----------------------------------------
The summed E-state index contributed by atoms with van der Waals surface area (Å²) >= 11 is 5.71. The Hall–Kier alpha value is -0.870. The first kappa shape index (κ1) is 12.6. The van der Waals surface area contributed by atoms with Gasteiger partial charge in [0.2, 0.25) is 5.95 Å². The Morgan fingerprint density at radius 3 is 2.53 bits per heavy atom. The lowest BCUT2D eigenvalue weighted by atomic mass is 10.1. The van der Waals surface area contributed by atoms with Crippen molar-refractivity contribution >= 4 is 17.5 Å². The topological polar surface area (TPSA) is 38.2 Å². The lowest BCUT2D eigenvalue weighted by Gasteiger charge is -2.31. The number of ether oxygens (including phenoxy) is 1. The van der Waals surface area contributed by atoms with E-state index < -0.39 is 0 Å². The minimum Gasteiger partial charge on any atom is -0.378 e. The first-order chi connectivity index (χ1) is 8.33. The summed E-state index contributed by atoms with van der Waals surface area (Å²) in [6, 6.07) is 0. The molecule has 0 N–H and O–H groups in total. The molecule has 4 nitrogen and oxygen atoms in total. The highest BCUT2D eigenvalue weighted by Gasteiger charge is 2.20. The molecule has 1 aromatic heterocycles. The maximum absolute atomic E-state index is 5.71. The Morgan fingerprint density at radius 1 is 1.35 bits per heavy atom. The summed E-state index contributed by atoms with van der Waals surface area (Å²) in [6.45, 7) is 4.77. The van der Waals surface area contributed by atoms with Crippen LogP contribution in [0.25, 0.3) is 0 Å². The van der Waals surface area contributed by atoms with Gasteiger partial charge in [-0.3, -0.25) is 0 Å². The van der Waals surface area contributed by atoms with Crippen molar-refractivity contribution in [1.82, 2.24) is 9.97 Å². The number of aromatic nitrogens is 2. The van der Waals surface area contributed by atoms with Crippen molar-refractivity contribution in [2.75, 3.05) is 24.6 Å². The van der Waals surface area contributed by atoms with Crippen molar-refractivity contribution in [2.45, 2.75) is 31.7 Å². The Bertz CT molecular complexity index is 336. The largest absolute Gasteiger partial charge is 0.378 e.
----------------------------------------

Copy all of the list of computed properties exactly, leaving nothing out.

The summed E-state index contributed by atoms with van der Waals surface area (Å²) >= 11 is 5.71. The Hall–Kier alpha value is -0.870. The first kappa shape index (κ1) is 12.6. The van der Waals surface area contributed by atoms with Gasteiger partial charge in [0.2, 0.25) is 5.95 Å². The Morgan fingerprint density at radius 3 is 2.53 bits per heavy atom. The lowest BCUT2D eigenvalue weighted by atomic mass is 10.1. The van der Waals surface area contributed by atoms with Crippen molar-refractivity contribution >= 4 is 17.5 Å². The topological polar surface area (TPSA) is 38.2 Å². The lowest BCUT2D eigenvalue weighted by Gasteiger charge is -2.31. The number of ether oxygens (including phenoxy) is 1. The van der Waals surface area contributed by atoms with E-state index < -0.39 is 0 Å². The minimum Gasteiger partial charge on any atom is -0.378 e. The first-order chi connectivity index (χ1) is 8.33. The summed E-state index contributed by atoms with van der Waals surface area (Å²) in [6, 6.07) is 0. The molecule has 0 N–H and O–H groups in total. The molecule has 4 nitrogen and oxygen atoms in total. The highest BCUT2D eigenvalue weighted by Gasteiger charge is 2.20. The molecule has 1 aromatic heterocycles. The maximum absolute atomic E-state index is 5.71. The Morgan fingerprint density at radius 1 is 1.35 bits per heavy atom. The summed E-state index contributed by atoms with van der Waals surface area (Å²) in [6.45, 7) is 4.77. The van der Waals surface area contributed by atoms with Crippen LogP contribution in [0.25, 0.3) is 0 Å². The van der Waals surface area contributed by atoms with Gasteiger partial charge in [-0.3, -0.25) is 0 Å². The van der Waals surface area contributed by atoms with Crippen molar-refractivity contribution in [1.82, 2.24) is 9.97 Å². The number of aromatic nitrogens is 2. The van der Waals surface area contributed by atoms with Crippen molar-refractivity contribution in [2.75, 3.05) is 24.6 Å². The van der Waals surface area contributed by atoms with Crippen molar-refractivity contribution in [2.45, 2.75) is 31.7 Å². The Bertz CT molecular complexity index is 336. The largest absolute Gasteiger partial charge is 0.378 e.